By Dr. Coral Arvon, Ph.D.
Sugar may be the most common craving, but it also has plenty of company; burgers and salty snacks are also high on many peoples got to have lists. I believe as much as 85% of the country’s obesity problem is tied to cravings, I see it all the time here at Pritikin.
We also eat tons when were “ F.L.A.B.”, frustrated, lonely, anxious and bored. Be on alert to see if these aren’t triggers for you.
Emotions like anger, fear and shame all create additional tension. This underlines most food cravings. “The more we try to ignore a feeling, the stronger it grows its like the pink elephant in the room – we can’t stop thinking of it. And then of course, unhealthier eating. To stop the urge I suggest setting a timer for 10 minutes while asking yourself: Am I really hungry or simply holding on to strong emotion? Just the act of honestly admitting and reviewing one’s feelings is usually enough to relieve the urgency associated with emotional hunger.
Surf the urge. An urge is like a wave; it comes to a peak in a matter of minutes and then it will pass, May I suggest putting nutritious food in your body all day instead. Try 3 main meals and 3 healthy snacks. We need urge control!
One Way to cut cravings is to be aware of what you’re putting in your mouth. Many people eat unconsciously. Mindlessly all daylong
Paying attention to food can pay dividends. There’s a growing body of research that says when people eat mindfully they start to shed pounds. When we’re not eating mindfully, we eat more quickly. It takes 20 minutes from the time you start eating to register fullness. Eat too quickly and you’re not going to feel full soon enough, so you’ll eat way more than you would otherwise.”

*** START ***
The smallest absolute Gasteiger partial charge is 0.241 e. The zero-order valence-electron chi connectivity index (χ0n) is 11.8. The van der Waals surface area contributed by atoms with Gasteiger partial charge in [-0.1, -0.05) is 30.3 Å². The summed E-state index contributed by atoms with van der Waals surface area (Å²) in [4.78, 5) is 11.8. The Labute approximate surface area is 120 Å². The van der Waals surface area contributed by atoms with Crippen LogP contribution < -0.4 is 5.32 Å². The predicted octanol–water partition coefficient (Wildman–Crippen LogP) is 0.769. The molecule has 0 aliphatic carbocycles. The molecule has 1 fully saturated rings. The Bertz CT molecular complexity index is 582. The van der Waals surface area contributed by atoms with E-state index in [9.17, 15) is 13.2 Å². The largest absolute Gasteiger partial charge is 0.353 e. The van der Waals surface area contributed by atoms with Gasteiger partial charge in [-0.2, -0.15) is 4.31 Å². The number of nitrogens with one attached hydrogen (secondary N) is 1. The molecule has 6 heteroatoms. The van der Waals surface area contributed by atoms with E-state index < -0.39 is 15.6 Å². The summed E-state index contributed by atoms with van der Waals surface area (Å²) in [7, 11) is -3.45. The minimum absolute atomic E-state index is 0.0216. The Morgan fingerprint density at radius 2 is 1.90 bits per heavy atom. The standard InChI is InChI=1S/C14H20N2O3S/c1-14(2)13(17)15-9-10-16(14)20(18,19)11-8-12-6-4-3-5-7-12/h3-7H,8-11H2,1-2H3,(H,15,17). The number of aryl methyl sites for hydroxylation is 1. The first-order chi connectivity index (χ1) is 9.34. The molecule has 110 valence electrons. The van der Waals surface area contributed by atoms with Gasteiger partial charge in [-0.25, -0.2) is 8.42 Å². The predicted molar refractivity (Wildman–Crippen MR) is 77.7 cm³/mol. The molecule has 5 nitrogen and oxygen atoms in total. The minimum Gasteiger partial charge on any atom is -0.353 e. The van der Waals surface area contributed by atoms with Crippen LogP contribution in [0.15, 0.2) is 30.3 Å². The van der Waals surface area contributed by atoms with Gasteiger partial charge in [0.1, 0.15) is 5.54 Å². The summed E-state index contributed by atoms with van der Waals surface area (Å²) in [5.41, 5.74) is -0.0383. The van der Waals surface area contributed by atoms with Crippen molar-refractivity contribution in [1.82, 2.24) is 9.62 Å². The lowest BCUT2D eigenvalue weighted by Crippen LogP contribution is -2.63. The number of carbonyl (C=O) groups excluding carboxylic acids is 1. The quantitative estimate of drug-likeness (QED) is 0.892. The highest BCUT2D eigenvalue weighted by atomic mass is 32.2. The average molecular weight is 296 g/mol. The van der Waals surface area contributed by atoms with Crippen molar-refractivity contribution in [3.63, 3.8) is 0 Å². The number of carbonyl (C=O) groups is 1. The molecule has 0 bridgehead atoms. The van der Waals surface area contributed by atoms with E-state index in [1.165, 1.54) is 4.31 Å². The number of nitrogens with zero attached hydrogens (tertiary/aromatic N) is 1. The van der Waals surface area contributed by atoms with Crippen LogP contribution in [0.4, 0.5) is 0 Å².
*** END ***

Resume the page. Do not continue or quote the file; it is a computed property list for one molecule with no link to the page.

How do you stay focused on your food? “Sit down at table instead of the computer. And one of the biggest triggers for mindless eating is television. Take the time to make sure the very first bite is mindful—smell it, look at it, enjoy it as you begin eating .That first bite is always experienced more intensely than the others.
Find a food you really like—mine is a sweet potato—one that you can really savor and enjoy. Choose a healthy, calorie dense food, it can also be comfy too!
Maintain Your Momentum
So you’ve lost weight—you rock that bikini. Time to hit the road for some well-deserved downtime! Not so fast. I will warn you against treating vacations as munching sprees: “There’s a saying: All I want to bring home from vacation are souvenirs and the clothes I bought, not the weight I gained.”
When going away, find a location where you can enjoy sports or other calorie-burning activities. Stock your room with plenty of water and fresh fruit, and have some before going out to that fancy restaurant. Set boundaries for yourself, such as I’m going to eat what I like, but at this meal only and not at all of them.
Try to take the same approach with holiday eating. You have to say to yourself, What do I really love? I can do without the stuffing, and instead have a tiny piece of the pecan pie.’ Then back to my clean healthy eating. Remember this is a life style not a diet.